Yeah ...

      ... because we'd be so much better off without any control over our corrupt and self-serving politicians.

      [End sarcasm]

      1. Anteaus

        True but...

        Little crooks have bigger crooks to bite e'm...

        And so on up... until the Council of Minsters.

        Though, at least our own Arthur Daleys are accountable, whereas the Al Capones of Brussels are not.

  7. Anonymous Coward
    Anonymous Coward

    Its very simple...

    Only use non persistent cookies to facilitate the service provided.

    Dont use persistent cookies or any other form of retain between session data.

    Don't send data to third parties like Omniture, do your own in house statistics, its not difficult.

    Wont Comply?, well next year I will be after all those who don't comply, in the mean time I will carry on blocking all extraneous connections to Omniture etc (both the http/https streams)

    For any body who thinks this isn't a problem, try Wireshark, also do a ssl mitm test, you will be amazed!!!

    1. Anonymous Coward
      Anonymous Coward

      hang on

      Yes, that's very noble of you, but,

      But a business has to generate stats around the usage of it's website, for many developing in hours would require as much overhead as putting the site together in the first place.

      Spending money for an off the shelf product complete with SLAs and NDAs is very viable

      If we can't report stats to those upstairs, they'd very likely come to the idea that no one was looking at our site, and the stats that upstairs want are exceptionally complex, including media streams, time on site, and most importantly new against repeat visitors.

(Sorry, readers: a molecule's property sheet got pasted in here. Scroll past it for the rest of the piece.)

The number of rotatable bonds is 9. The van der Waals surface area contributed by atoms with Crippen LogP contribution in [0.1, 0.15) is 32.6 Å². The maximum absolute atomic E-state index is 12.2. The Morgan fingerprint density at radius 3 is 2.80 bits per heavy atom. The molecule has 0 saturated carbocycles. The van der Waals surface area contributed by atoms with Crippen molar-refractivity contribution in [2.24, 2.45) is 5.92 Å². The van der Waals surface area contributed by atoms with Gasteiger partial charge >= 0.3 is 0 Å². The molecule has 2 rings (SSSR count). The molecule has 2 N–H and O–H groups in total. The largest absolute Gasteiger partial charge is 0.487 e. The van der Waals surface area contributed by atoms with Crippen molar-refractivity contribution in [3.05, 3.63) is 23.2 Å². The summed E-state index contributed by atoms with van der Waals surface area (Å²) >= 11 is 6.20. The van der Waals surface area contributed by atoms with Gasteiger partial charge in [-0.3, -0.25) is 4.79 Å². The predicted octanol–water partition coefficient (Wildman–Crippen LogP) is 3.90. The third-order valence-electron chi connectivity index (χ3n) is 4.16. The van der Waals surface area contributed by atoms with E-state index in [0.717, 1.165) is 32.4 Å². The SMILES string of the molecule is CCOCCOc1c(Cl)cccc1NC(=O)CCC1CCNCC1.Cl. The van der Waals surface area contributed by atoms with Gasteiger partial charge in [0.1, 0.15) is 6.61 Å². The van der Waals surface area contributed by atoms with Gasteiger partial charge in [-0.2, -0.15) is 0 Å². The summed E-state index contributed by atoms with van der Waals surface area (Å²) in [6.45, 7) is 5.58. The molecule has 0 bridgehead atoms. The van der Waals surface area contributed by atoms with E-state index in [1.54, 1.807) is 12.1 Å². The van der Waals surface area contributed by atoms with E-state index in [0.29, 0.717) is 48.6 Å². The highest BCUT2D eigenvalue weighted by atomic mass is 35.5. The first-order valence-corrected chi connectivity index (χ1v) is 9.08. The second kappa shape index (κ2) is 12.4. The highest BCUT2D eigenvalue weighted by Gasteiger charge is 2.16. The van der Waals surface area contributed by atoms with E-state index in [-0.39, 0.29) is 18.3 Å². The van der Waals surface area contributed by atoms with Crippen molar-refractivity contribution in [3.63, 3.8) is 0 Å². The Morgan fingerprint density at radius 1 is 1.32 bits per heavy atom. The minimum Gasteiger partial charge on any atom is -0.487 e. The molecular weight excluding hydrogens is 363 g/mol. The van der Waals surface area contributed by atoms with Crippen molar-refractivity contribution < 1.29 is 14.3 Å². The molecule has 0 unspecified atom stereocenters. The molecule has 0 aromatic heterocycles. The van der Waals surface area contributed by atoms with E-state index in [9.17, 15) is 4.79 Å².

what's wrong with that?

      1. BoldMan


        Stop contracting out to a 3rd party to track your stats and instead develop some web server log analytics - that will contain ALL the data that Omniture gathers, and it will NOT be sent to a 3rd party but will remain on YOUR servers!

        Personally, I've been using Ghostery FF add-in for some time now which blocks tracking cookies but allows useful cookies through. I don't want Google, Omniture etc etc spying on my browsing habits by wasting my hard disk space and bandwidth. If you want to spy on me, use your own web logs and analytics software!

        1. Anonymous Coward
          Anonymous Coward

          Thanks for your response

          couldn't have put it better.

          However cookie tracking is only part of the problem, other scripts on the page will not get trapped.

          I use a combination of adblock and iptables to stop the more sensitive third party traffic leaving my lan.

          Paranoid, well yes as I do not trust the financial/commercial organisations to safeguard my data.

      2. Anonymous Coward
        Anonymous Coward


        Bold Man answered the question as I would have done.

        Its the third party issue that bothers me , coupled with the "wont tell you what we send because its commercially secret" attitude, followed by the condescending "we are fully in compliance with the DP legislation".

        Now, when its on the http side of the fence, I can live with that, I can see it, but when its on the https side,

        where I cannot, while I am carrying out secure personal financial or other transactions, no way.

        Why do they need to send this data to a third party, out side the EU?

        Omniture obfuscate the IP address allegedly, but it is still possible to make an educated assessment of the client id by other means.

        What amazes me as why the beardy sandaled security guru's have not raised this, they have been informed.

  8. Anonymous Coward
    Thumb Up

    EU Can't Comply with its own directive

    Not to worry.

    The European Parliament have done nothing at all on their own site.

    Cookies galore.